Dover Daily Reporter (Newspaper) - May 29, 1964, Dover, Ohio Apollo Moonship Buoys US Hopes Of Lunar Landings Within Decade CAPE KENNEDY, Fla. (AP) —The first unmanned model of the Apollo moonship orbited the earth today, buoying U.S. hopes of manned lunar landings in the 1960s. Dr. George Mueller, director of the nation’s manned spaceflight program, said the success “adds to our confidence in meeting our goal of landing men on the moon in this decade.” But he said many more launchings — in the Gemini, Apollo and several unmanned programs — are required before man sets forth on a lunar voyage. A Saturn I rocket, which the United States claims is the most powerful in the world, hoisted the spacecraft into orbit more than IOO miles high Thursday. Both rocket and spacecraft launched were “Model T”    ver-    nal gear and did not separate    the Saturn I it could with-'launchings. Saturn    I, with    1.5 sions of the more powerful,    from the burned out second    stand the jolting climb through    million pounds of booster thrust, streamlined hardware to be    used    stage. It was the same shape as    the atmosphere. No recovery of    js forerunner of the    massive    7.5- on the moon flights.    the real thing — which will    the satellite was planned. The spacecraft weighed only weigh 90,000 pounds — and    The Saturn I logged its sixth 17,000 pounds, carried no inter-1 proved that in combination with1 successful test flight in as many million pound thrust Saturn V, See APOIXO. Page 17 Top-Notch Reporter Photography Makes A Better Newspaper The Daily porter HOME EDITION' VOL 60. NO. 273.    24    PAGES. Largest Circulation In Tuscarawas County Dover-New Philadelphia, Ohio, Friday, May 29, 1964 Serving Over 11,000 Families PHONE 4-2167 7 CENTS New Edifice To Replace Present St. Joseph's f i—.1-*" manias"-. ■’t’""’"1 India Faces Power Fight Bv CONRAD FINK NEW DELHI, India (AP) struggle for the government leadership left vacant by the death of Prime Minister Nehru threatened today to plunge India into political crisis. Rivalry among candidates for prime minister threatened to break into an open battle which could do serious harm to the nation and Nehru’s ruling Congress party. The capital’s newspapers devoted front pages to the crema tion rites for the 74-year-old A Nehru Thursday. But editorial pages were given over to somber reflections on the future. There were demands that the Congress party settle its quarrels quietly and make a unanimous choice, to avoid feeding the fires of factionalism and separatism that kept Nehru from tearing India apart. “In this hour of great sorrow,” said the Indian Express, “the Congress party must rise to the occasion.” The Statesman said Nehru’* “reluctance to nominate or groom any one of the leaders as his clear and undisputed successor would not have been so disquieting had he left behind a well-disciplined cadre dedicated to the ideals of Nehruism or even a well-disciplined party machine.” After Nehru’s death, President Sarvepalli Radhakrishnan designated Home Minister G. L. Nan-da acting prime minister, to See INDIA, Page 17 U.N. May Accept Larger Asia Role This is an artist’s projection of the new St. Joseph’s Catholic Church which will soon replace the present church-monastery on N. Tuscarawas Ave. Demolition of the present structure, dedicated in 1897, is expected to begin in mid-June with Beaver Excavating Co. of Canton handling the project. The 67-year-old building was condemned by the state 18 months ago and parishioners since that time have been attending services in the school cafeteria and gymnasium. As soon as specifications are completed by Krause Associates of Akron, who have drawn plans for the 110-by-86 foot structure, bids will be accepted for various construction work. Rev. Fr. Marcellus Fuller, pastor, said yesterday that contracts will be let to local contractors as far as possible. Construction could begin in August and pending weather developments, the church could be completed within a year thereafter. No definite cost estimate is available until specifications are completed. A drive last year obtained pledges of approximately $300,000. The new building will face Dover Lions Select Scholarship Winner Donald E. Swonger, son of i Hyde, a long-time club member Phila Group Grants Seven School Loans Six New Philadelphia High seniors and one 1963 graduate now attending Kent State University today were named as first recipients of scholarship loans totaling $2,450 by the Citizens’ Scholarship Foundation of New Philadelphia. They are Kent State freshman Edward Bean, $500;. Davetta Sue Rapport and Charold Lee Morris, $400 each; Cuyler R. Trachsel, $350; Maurine Joy Henninger, $300; and Marsha Jane Ricker and Donna Jean Campbell, $250 each. Students were notified of thej awards Thursday afternoon, pri-| or to today’s public announce-! ment. Formal presentation of t certificates to the students will j be made June 8 during the Ki-wanis Club meeting. Winners were selected bv a 6-mem ber awards committee ,aie<? Dy PrJatcuH* *Yuru«y W1U The award winner will use the 5 mem Der awat as comm rn    fajr    an(J continued coo^ pro.    attend    Western    Reserve who reviewed coded applica-    •,    .    „nnj;*;nno    fnr    tw    Srani    to aiitna western neserve finns earlier this month Iden-    V.    c‘)n(*ltl(?j    University,    where he already titles of the students were not t^Ttraddionll Memorial 'Day l\aS rfceived a $20° scholarship known until names were match-    ‘°    en,er ,he tleld °f ed with the coded forms this week to determine the recipients. The scholarship awards are Donald Swonger Fair Weather Predicted For Area Parades The weatherman has cooper- tTmes V'ere'd"^^ year ated by predicting Saturday will m j ____„.:n Mr. and Mrs. Robert E. Swonger of RD 2, Dover, was named today as recipient of the Dover Lions Club Elmer Hyde Scholarship Award, a 4-year college grant valued at $1,600. President Frank Brechbiel, in making the announcement, reported that a certificate would be presented Swonger at next Tuesday night’s club meeting in Helmkamp’s Restaurant. The award is the third granted by the Dover civic group. The first went to William Bit-- ticker, a 1956 Dover High graduate who compiled an enviable scholastic record at Ohio State University. John Ferchill of New Philadelphia, a St. Joseph’s graduate, earned the second grant and is scheduled to graduate this year at P’enn College in Cleveland. Swonger ranks high in the Dover High graduating class of 164. He has earned 23*/4 units of credit, having taken 5 and some- who died in May, 1955. Prior to his death, Hyde had been an active worker in Lionism and the community, but by nature always chose to remain inconspicuous in his service. The award was made by a committee headed by Robert Parsons, Dover High principal and club member. Selection was based on the need for financial assistance coupled with scholastic achievement. Seventeen students applied for the grant. By JOHN M. HIGHTOWER Tuesday to work out recommen-WASHINGTON (AP) — U.S. I datums for President Johnson, officials are reported seriously After studying the recommen-considering the possibility of the datums, Johnson may make United Nations undertaking a some initial decisions on the larger role in war-torn South- U.S. course of action, east Asia than has so far been With the Communist offensive suggested.    in Laos apparently slowed This is one of the lines of down, the air of urgency over action expected to be discussed the Southeast Asian situation when American policy-makers has eased, meet in Honolulu Monday and The Honolulu conference will Dover Summer School Signup Set June 8-10 trances off Tuscarawas and W. 6th St. The church proper will include seating for 624 parishioners, a choir area and a cry room. The sanctuary will be Tuscarawas Ave., with the present    front    door    of    the    rectory on the approximate site of the front doors of the new edifice. The building will be closest to W. 7th St., running parallel to the    alley    intersection    east    of    Final registration for    Dover’s j American    history,    8 and    ll; Tuscarawas. Ave.    summer school will be June 8- world history; developmental A parking lot for approxi- jo from 8 a.m. to 4 p.m. in reading 10-12; Algebra I and ll; mately 40 cars will be situated either Dover Senior High or English MV; general science; south of the ^church, with en- New Philadelphia Central Ele- typing, and foreign languages, Ave. mentary School.    including    French, German and The elementary program is Spanish, designed to meet    the needs of    * lasses    will begin    June 16 at students who have    been    promote ^    arni, and    continue    through    Ju- ed but who desire to improve ty 24. Each daily class begins their scholarship by additional a* ^ a;m- an^ cn(^s at noon and study during the summer, or *s divided into 2 periods of 2 34-by-42, with baptistry and those who have failed but have hours each Wlth a 3-minute priest and server boy sacristies been directed to take remedial break between periods. There nearby.    work to be reconsidered for pro- will be no Saturday classes. Entrances will be situated on    motion. Elementary subjects an-    I uition    fees    are:    Secondary both sides of a large vestibule,    ticipated are reading I through    subjects,    I    semester    (2    hours), 6, arithmetic 3 through 7, and or 2 semesters (4 hours), $15 exploratory science for students and $30, respectively; elemen-who have completed grades 4, 5 *ary reading and arithmetic, and 6.    each,    and complete course High school subjects are of- in elementary reading and arith-fered on a semester basis with metlc» each subject requiring 30 periods of 2 hours each, earning a half credit. Subjects requir-Community participation and    3,) periods of 4 hours will interest in the Community Im-    earn one credit. Non - credit provement Corp.’s new building    courses also are offered. State at the Children’s Home site has! requirements limit the summer been exemplified again when school student to one high school See EDIFICE, Page 17 Painters Plan Saturday Duty take a long-range look at the problems of trying to secure peace end stability in Laos, Viet Nam and Cambodia, as well as discuss the immediate problems arising out of the Communist offensives. Expanded military action by the United States is another of the possible courses to be considered. Secretary of State Dean Rusk said in a speech a week ago that, if Communist aggression continued, the result could be “to expand the war.” Johnson announced the Honolulu meeting Thursday, saying the purpose of the Cabinet-level talks would be “to review the situation in the entire area” of Southeast Asia. Officials said the talks would be secret, and that recommendations would be reported only to the President. Secretary Rusk. after attending Prime Minister Nehru’s funeral in India, is scheduled to visit Bangkok, Thailand, and Saigon, South Viet Nam, this Due to the fact that the driv-See SCHOOL, Page ll based on need, initiative as el sou*h on Wooster to 3rd St., demonstrated by the students’ west on 3rd to Walnut St., and efforts toward self-help, ability north on Walnut St. to Maple to succeed in further study and Groce Cemetery, acceptability to the school or The cemetery program will incollege of their choice.    elude    addresses by representa-1 Bean, son of Mr. and Mrs.; tives of veteran’s organiza-Howard B. Bean of 519 Fair tions, selections by the Dover I Ave. NE. New Philadelphia, High band, and student recitations. Marchers are to meet at I p.m. at 4th and Wooster Ave. j, ,    .    .    medicine. throughout the area.    J    The    Lions    Club grant, which Dover s parade will begin at came in(o bei af(er a success_ 1: ,    A    C°Trn    .    Rose    Day    campaign    in 1955, tinrl Wnnt!tor Avp ann will trav-1    ,    .    . 1    .    ... was named in honor of Elmer See AWARDS, Page 12 Woman Taps Phila Barrel Mrs. Mildred Posgai of Sherrodsville has I.OOO reasons for being happy today. She was registered when her name was drawn yesterday for the $1,000 in the New Philadelphia Merchants’ Lucky Barrel. She was presented a check this morning by Ted Wern. merchants’ chairman. Registration for next week’s V ^Weathervane YESTERDAY High 61    Low    35 Elsewhere In U.S. High Low Pr. 82 54    .. Phila Auto Stolen Theft of a 1954 Bel Air Chevrolet was reported to New Philadelphia police at 12:42 this morning by Thurston Fish of II8V3 Ashwood Lane NE. He said the black and white car was taken from the rear of Barney’s Tavern. 'Fighting Kids' Gone again it was learned today that members of Painters Local 867 have volunteered to work Saturday in an effort to step up the oc cupancy date for the first tenant, Bobbie Brooks Inc. Painters began work on the inside 2 days ago and hope to complete the 16,500-square-foot structure within the next few days. Bobbie Brooks is expected to move from its temporary quarters in the Robb Building to the new facility by June 15. credit per summer. Junior and .Senior High subjects to be offered are; Devel-'Jopmental reading, 7-9; English, 7 and 8; general mathematics I and II; plane geometry; Doverite Held In Iris Theft ......hitting Mrs. Griesen, and then XT rvi 1 ii.. 1.    *    i Dale A. Short* 27, of 317 E, j u»♦ him with his fist in j-in pn New Philadelphia police in-    William Marino,    chairman of    4th St.. Dover, was jailed bv vestigated a complaint    at 3.44    fhe CK. s $200,000    fund drive,1    sheriff deputies last night in the yesterday afternoon    when    said today the need    for addition- j    theft of $2,500 to $3,000 worth “kids” were reported    to be jai pledges and    payment of    0f jrjs plants from a plot near The New Philadelphia parade Albuquerque, clear will form at 9:30 a m. at 2nd Chicago cloudy and will Cleveland, cloudy   , I High, last'on High lo 3rd St. S*»'Yol*> «{"“<!* • NE and north on 3rd to the RHlsbiirgh, cloudy . Fair Avenue Cemetery.    ^)U*S»    clear    ... In the Twin City area, 8:30 n hi an., cloudy See PARADES, Page ll and Fair Ave. NW ____ , move west on Fair at IO a m. j ["os Angeles, clear to 3rd St., NW. south to WJcloud DAY BRIGHTENER 60 56 72 81 71 62 65 64 72 46 38 54 73 M 40 44 53 53 fighting in the middle of 3rd St. NW, No one was found. those already made is a press- County Road 64. ing need now that the building is near completion. Lawn Mower Stolen    Q .01 Theft of a Jawn mower was    V ' .. reported to .New Philadelphia 14-DdV Suspension .. police yesterday afternoon bv I    /    »    _ 31 Mrs. George Williams of Grant St. NW. Early to bed and early to rise award, also $1,000, will be at is the fate of men with ambitious i the Earl E. Smith Co., with bon- wlves. us times all day Tuesday. Washington, cloudy M—Missing TODAY 7 a m................45 RAINFALL Last 24 hours ..None TOMORROW Sunrise............4:57 Sunset .........  7:50 High 70    Low    42 Forecast; Cloudy, continued cool. ; his head James York of Canton, the    Hilton charged that Griesen owner, filed the charge, claim- hit him with his fist in the ar-ing Short had taken 122 clumps gurnent. He also claims that the of the flowers. Short was! window was broken by accident, charged with larceny. Deputies! The charges were filed May are continuing investigation. j 17 and Luthy staled this morn- ..rifir(.[...|.(. r .....; ne that the case if now out of his    hands    and    entirely    up    to been suspended    14 days,    effec-    O N    THE INSIDE    *he    Pari|(s    involved as    to    wheth- tive June 15 at noon, for the ■mmm. ma rn    ler or .noL'^ey *! *° North* Jan. 30 sale of intoxicating Ii-    iern District County C ourt. quor upon the permit premises    Around    The    World ............ 6 A resident of Bank Lane com- to a person not    then and    there    Do&i’ Abby    ................... 23 See ROLE, Page 11 Weary Troops Resume 'War' BLYTHE, Calif. (AP) - The belligerent mythical nations of Nezona and Calonia stand across the Colorado River today as men in the rear begin packing up equipment for the long trek home. An administrative break — or generals’ short truce—ended at 6 p.m. Thursday and the weary troops in Operation Desert Strike swung again into their war games. The break began at noon Wednesday. The war, scheduled to be settled Saturday at the latest, has not been without real casualties, however. The latest fatality—there are now 33—occurred Wednesday, when Pfc. William H. Wilson, of St. Regis Falls, N.Y., drowned in an irrigation ditch. Most fatalities have involved suing argument. Griesen was I traffic accidents, taken to Union Hospital by po- Preparations for the maneu-lice where he was treated for vers — involving 100,000 men, injuries to his nose and back of equipment, planes, tanks and field pieces—began last February. The maneuvers were meant Assault Counts Are Dismissed Assault and battery charges filed against each other by Carl Griesen and Herman Hinton, both of 705 N. Walnut St., Dover, were dismissed yesterday by Mayor C. Le Moyne Luthy, as both parties pleaded not guilty and asked for jury trials. Griesen claims that Hilton deliberately threw a ball through a window at his home, nearly bv i ^ Thomas J. Ayers Post 3463 Veterans of Foreign Wars has 'Profaners' Sought plained to New Philadelphia po- a member of the organization. I Dr. Alvarez .................. 21    No Paper    Tomorrow lice at 12:39 this morning that a The Post also    received a sec-    Dr Gran« .................... 21    The Daily    Reporter will    not group of boys were using pro- 0nd 14-day suspension, to run Churches ............. 16    &    17    publish an edition Saturday to fane language.    concurrently,    for    sale    of    liquor    Goren On Bridge ..........  23    enable its employes to observe The boys, who left when po- for off-premises    consumption on    Horoscope .................... 2.1    the holiday    with members of lice arrived, reportedly were the same date.    Obituaries ..................... 2    their families. N?ws items    for; vehicle in front of him. M i n o i near a home where a group of The suspensions will end al Sports ................ 13 & 14 Monday’s publication should be damage was reported to boti I girls were staying overnight, ‘noon on June 29.    Television .................... 8'submitted that day by IO am. cars. to test U.S. striking power in limited wars. Probe Minor Crash UHRICHSVILLE — Yesterday at 3:40 p.m., police investigated an accident at E. 1st and Uh-rich Sis., when an auto driven by Howard E. McPeek, 40, ol 320 N. 4th St. struck the real of one driven by Stewart A VanWhy, 61, of 705 N. 1st St Both are from Dennison. Th# VanWhv auto had slowed for ;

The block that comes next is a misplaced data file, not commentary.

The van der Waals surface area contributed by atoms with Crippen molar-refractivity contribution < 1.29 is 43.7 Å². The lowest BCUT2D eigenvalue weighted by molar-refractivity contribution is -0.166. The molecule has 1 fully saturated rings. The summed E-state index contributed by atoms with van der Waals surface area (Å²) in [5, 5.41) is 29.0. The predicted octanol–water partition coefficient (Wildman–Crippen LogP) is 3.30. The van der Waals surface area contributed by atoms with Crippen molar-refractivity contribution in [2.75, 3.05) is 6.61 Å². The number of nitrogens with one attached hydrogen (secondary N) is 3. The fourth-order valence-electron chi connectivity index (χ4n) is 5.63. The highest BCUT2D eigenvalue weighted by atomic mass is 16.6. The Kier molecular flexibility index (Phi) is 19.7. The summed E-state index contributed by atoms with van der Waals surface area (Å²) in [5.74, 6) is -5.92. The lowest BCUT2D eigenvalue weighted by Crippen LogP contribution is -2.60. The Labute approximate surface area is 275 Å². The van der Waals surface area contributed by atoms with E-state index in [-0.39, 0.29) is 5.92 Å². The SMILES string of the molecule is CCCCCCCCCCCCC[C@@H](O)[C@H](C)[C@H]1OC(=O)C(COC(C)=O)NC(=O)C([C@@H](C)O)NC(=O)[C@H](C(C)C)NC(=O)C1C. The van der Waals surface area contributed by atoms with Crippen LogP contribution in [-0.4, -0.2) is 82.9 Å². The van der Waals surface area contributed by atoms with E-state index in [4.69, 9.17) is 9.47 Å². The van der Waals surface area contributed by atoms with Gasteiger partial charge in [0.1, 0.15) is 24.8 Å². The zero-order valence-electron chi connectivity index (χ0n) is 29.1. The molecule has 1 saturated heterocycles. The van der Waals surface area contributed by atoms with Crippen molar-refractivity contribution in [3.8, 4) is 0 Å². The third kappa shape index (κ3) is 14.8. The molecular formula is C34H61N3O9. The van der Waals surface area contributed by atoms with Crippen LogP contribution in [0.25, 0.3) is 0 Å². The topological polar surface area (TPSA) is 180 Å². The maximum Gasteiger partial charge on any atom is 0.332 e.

• Bobbie Brooks
  • Carl Griesen
  • Conrad Fink
  • Dale A. Short
  • Donald E. Swonger
  • Donald Swonger
  • Frank Brechbiel
  • Herman Hinton
  • James York
  • Marcellus Fuller
  • Robert E. Swonger
  • Stewart A Vanwhy
  • Ted Wern
  • William H. Wilson
  • William Marino

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Publication: Dover Daily Reporter

Location: Dover, Ohio

Issue Date: May 29, 1964